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Nepal Reports First Bird Flu Cases Among Poultry

Nepal is confirming bird flu in poultry has been detected for the first time in the Himalayan nation. This follows outbreaks last month in Bangladesh and India.

Several Nepalese government ministries confirm the first outbreak of the deadly H5N1 virus in birds in the country. But they say they have no reports of the virus affecting humans.

The outbreak, which killed chickens and ducks, is at a farm in the southern town of Kakarvitta, bordering the Indian state of West Bengal.

An Indian consultant to the poultry industry, Amit Sachdev, tells VOA that after recent bird flu outbreaks in West Bengal, Assam and Bangladesh, it was inevitable Nepal would see its own cases.

"It's all porous borders. There is a huge movement of chicken, chicks and people in those areas," he said. "So it does not just come as a surprise. It was bound to happen and it has just happened."

India has culled millions of chickens and ducks since its first outbreaks in 2006.

Following an emergency cabinet meeting Friday in Kathmandu, Nepal's government ordered poultry slaughtered within a three-kilometer radius of Kakarvitta, 480 kilometers east of the capital.

Poultry expert Sachdev says the culling should be merely the first counteraction Nepal takes.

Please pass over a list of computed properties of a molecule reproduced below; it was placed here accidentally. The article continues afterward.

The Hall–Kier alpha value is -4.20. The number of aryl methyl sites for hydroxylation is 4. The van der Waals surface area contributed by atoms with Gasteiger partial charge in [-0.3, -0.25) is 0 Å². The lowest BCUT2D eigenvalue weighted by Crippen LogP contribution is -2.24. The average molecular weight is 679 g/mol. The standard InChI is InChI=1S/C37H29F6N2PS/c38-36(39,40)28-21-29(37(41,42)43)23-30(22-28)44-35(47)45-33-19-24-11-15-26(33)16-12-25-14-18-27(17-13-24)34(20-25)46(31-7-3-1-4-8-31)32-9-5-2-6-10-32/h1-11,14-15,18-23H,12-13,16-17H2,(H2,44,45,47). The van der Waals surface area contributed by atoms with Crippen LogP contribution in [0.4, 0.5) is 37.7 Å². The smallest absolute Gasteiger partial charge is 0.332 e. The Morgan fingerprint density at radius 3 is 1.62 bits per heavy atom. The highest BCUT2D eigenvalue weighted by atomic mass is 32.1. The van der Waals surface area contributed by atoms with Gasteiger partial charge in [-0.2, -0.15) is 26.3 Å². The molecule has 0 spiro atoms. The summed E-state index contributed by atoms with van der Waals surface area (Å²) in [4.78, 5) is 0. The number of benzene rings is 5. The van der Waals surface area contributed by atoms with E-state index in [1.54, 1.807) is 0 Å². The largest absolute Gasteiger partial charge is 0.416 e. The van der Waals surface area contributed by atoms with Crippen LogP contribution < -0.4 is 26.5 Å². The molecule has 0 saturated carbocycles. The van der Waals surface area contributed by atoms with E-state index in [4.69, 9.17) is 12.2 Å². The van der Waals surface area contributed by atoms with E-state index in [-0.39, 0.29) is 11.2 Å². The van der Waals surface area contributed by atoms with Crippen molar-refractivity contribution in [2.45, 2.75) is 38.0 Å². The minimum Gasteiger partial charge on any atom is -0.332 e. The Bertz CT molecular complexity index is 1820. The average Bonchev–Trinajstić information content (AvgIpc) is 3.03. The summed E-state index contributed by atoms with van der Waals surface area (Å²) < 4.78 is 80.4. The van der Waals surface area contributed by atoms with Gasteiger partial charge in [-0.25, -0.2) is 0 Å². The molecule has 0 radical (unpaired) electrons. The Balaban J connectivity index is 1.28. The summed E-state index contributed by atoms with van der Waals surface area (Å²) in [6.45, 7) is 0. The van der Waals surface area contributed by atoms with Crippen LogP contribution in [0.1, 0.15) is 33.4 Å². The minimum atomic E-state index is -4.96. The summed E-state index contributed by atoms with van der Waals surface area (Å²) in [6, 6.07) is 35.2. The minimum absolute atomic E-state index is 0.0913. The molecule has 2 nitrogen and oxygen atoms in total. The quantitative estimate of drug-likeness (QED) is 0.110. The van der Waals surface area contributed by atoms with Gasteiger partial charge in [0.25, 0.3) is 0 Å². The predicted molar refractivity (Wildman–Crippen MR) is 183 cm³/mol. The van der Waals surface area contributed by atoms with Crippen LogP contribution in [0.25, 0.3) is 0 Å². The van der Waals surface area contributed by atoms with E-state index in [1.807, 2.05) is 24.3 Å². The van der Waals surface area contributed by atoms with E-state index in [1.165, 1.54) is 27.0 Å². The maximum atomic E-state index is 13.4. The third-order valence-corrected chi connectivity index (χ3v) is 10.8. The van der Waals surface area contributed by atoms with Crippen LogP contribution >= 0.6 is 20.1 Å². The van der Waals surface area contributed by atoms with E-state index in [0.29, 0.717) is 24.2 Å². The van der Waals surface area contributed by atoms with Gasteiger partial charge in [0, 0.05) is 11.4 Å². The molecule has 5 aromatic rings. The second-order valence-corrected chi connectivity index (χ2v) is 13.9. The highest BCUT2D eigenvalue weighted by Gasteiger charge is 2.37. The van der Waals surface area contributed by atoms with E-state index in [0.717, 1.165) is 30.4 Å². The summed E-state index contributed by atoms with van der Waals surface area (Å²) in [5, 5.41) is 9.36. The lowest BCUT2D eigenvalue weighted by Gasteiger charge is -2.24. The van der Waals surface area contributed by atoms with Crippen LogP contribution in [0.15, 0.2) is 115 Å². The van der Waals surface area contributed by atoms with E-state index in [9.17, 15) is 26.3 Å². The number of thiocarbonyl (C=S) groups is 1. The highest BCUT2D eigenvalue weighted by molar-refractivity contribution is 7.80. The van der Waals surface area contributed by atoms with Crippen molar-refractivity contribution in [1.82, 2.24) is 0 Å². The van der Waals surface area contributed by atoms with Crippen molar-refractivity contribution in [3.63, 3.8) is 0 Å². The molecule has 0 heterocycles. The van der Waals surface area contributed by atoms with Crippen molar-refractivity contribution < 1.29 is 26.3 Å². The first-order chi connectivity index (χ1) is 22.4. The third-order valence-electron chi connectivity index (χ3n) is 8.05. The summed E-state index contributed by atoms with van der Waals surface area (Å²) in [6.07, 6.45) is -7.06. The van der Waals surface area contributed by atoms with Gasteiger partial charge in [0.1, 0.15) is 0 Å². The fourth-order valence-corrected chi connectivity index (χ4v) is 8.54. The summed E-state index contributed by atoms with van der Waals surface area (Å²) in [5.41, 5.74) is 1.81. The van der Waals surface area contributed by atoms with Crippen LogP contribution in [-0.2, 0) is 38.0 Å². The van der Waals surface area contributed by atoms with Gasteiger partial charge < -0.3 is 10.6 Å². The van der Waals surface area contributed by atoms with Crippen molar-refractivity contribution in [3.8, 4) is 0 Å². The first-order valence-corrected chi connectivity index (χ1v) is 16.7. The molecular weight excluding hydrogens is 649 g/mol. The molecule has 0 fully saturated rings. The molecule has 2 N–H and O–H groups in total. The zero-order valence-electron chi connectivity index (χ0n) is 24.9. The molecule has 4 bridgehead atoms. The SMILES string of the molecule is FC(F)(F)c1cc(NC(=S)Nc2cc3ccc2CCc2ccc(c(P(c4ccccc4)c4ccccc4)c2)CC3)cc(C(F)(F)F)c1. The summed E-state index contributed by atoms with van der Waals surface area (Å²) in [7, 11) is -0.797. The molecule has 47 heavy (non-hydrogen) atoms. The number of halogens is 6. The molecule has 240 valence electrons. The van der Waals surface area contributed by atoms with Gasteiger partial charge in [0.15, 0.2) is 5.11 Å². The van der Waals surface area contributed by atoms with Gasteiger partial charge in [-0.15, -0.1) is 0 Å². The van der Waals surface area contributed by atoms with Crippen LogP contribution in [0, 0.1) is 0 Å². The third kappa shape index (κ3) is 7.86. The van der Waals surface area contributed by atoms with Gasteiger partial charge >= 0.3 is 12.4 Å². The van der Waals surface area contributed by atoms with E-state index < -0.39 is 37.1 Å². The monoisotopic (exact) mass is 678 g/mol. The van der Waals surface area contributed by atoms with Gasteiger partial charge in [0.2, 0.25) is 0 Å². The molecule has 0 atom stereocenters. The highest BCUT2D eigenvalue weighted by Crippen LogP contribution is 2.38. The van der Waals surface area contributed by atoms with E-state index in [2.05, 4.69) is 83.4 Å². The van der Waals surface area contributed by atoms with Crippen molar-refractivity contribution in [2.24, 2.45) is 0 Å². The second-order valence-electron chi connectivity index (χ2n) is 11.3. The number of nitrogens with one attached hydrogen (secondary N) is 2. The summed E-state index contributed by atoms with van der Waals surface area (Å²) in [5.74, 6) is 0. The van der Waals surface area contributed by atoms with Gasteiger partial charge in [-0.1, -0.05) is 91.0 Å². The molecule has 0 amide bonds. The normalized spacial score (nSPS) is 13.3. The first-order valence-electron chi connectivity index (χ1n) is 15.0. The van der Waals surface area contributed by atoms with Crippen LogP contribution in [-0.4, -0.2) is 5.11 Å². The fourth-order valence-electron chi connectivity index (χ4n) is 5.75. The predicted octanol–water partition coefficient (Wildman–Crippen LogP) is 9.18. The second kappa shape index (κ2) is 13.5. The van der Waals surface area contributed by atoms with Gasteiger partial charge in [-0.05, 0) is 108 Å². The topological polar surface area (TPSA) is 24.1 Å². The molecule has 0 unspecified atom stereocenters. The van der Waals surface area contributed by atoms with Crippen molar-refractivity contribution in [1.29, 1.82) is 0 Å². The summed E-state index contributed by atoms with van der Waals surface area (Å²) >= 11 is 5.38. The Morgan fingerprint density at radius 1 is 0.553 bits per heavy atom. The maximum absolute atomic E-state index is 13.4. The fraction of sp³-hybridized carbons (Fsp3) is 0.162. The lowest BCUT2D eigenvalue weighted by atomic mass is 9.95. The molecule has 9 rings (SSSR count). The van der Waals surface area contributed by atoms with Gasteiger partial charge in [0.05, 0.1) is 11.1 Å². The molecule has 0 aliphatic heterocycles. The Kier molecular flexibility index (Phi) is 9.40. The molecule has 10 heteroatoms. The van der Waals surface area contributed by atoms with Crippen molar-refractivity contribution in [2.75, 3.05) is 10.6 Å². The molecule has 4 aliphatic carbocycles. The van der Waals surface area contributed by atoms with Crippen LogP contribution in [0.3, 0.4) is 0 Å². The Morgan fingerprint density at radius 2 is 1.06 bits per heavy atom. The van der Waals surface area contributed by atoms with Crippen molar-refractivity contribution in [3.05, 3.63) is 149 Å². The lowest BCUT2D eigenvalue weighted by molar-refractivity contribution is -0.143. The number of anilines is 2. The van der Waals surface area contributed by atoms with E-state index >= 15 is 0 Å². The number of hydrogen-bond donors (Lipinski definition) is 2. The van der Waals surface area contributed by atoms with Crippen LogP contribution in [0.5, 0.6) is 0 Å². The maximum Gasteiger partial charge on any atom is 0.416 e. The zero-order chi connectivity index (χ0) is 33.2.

"The second step would be cleaning that whole area because the virus can remain in the feathers or in the dead birds and on the feces," Sachdev explained. "We know that there could be some smuggling around - that farmers who don't want their birds to be killed would take [them] to other areas. But if those birds are infested or infected that would be a major issue."

Nepal banned poultry imports from India last year after outbreaks of H5N1 here. But officials acknowledge chickens are still routinely smuggled across the border.

Avian influenza is a major concern to health experts. They worry the H5N1 strain could mutate or combine with the seasonal human influenza virus, triggering a global pandemic killing millions of people. The virus, according to the World Health Organization, has killed about 250 people since resurfacing six years ago in Asia.